Sprinter Cameron on a mission in 2023
Sprint fans may all soon have to add a new name to the list of women contending for national team places. The new name is Kasheika Cameron, the winner of the women’s 60 metres at last Saturday’s Western Relays. Cameron is working quietly at the famed MVP Track Club, with a 2023 target of setting personal bests all around.
She wasn’t far away from her 60m personal best on Saturday despite a sluggish start. By contrast, her Indian clubmate Srabandi Nanda jetted from the blocks and had a clear lead at the 40-metre mark.
“I didn’t get the start I wanted. I had to hold my composure and finish,” the Chapelton native recounted after the race. The effort brought her to the front in 7.31 seconds.
That’s not far from her outdoor personal best of 7.27 seconds, set in 2022.
Grizell Scarlett overtook Nanda near the finish, as they scored times of 7.40 and 7.42 seconds, respectively.
Now 23, Cameron is relishing the work she is doing to improve. Her slim frame now carries extra muscle not evident when she won the 2018 ISSA/GraceKennedy Boys and Girls’Athletics Championships Class One 100m in 11.29 seconds in the colours of Edwin Allen High School.
“It’s great,” she said gleefully about her preparations for the 2023 season. “Training is hard but I’m putting in the work, so I expect to get the results,” Cameron added.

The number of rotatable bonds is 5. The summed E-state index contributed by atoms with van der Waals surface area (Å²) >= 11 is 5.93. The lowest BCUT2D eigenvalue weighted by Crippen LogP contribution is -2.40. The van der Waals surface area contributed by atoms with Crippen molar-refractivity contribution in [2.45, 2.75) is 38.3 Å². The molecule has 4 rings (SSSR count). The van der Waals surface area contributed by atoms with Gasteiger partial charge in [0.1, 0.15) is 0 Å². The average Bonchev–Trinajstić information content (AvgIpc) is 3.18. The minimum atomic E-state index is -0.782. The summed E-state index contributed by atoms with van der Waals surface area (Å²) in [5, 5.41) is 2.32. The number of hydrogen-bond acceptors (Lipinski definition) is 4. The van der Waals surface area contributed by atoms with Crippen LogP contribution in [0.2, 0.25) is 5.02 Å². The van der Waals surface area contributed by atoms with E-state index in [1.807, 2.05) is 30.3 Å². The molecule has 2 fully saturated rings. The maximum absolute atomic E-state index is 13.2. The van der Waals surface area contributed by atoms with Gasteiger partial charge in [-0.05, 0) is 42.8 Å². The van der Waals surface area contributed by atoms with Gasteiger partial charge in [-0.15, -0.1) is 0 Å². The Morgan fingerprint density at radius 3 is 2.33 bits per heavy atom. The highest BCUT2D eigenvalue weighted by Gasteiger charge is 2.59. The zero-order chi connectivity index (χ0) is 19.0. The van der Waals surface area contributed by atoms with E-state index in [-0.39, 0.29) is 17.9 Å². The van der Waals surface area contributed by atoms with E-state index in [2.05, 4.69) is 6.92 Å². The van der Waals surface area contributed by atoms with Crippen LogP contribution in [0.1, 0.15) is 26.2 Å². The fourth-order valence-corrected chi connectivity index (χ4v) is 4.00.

In 2021, she surpassed her 2018 Champs winning time with a new benchmark in the 100m, 11.24s, and her outdoor 60m personal best was set last year. From the looks of her finish at the Western Relays, the outlook is promising. Her outlook is positive.
“Just go hard. That’s it, and I’ll get the result that I want,” she said with steely resolve at the G.C. Foster College for Physical Education and Sport.
Last year, Cameron reached the semis of the 100m at the National Championships, but no further. Cut adrift in a race won by 2016/2021 Olympic champion Elaine Thompson Herah in 10.91, with Olympic bronze medallist Shericka Jackson and 2021 NCAA 60 metre champion Kemba Nelson also advancing, she knows what’s required for success this time around. Asked directly, the soft-spoken sprinter sighed, paused for a moment and then declared, “Hmmm! PBs all around.”
In like manner, the Western Relays men’s 60m put a name on the map. Kadrian Goldson of G.C. Foster College zoomed from lane one to win in 6.54. The rangy Goldson battled a stiff headwind, measured at 1.8 metres per second, to slash his personal best from 6.71 seconds. A similar improvement of his 100m personal best of 10.14 would put the 2022 National Championship finalist in sub-10 territory.
The runner-up on Saturday was 2021 200m Olympic finalist Rasheed Dwyer. Competing a fortnight after his 33rd birthday, the 2014 Commonwealth gold medal winner recorded a personal best 6.63 seconds.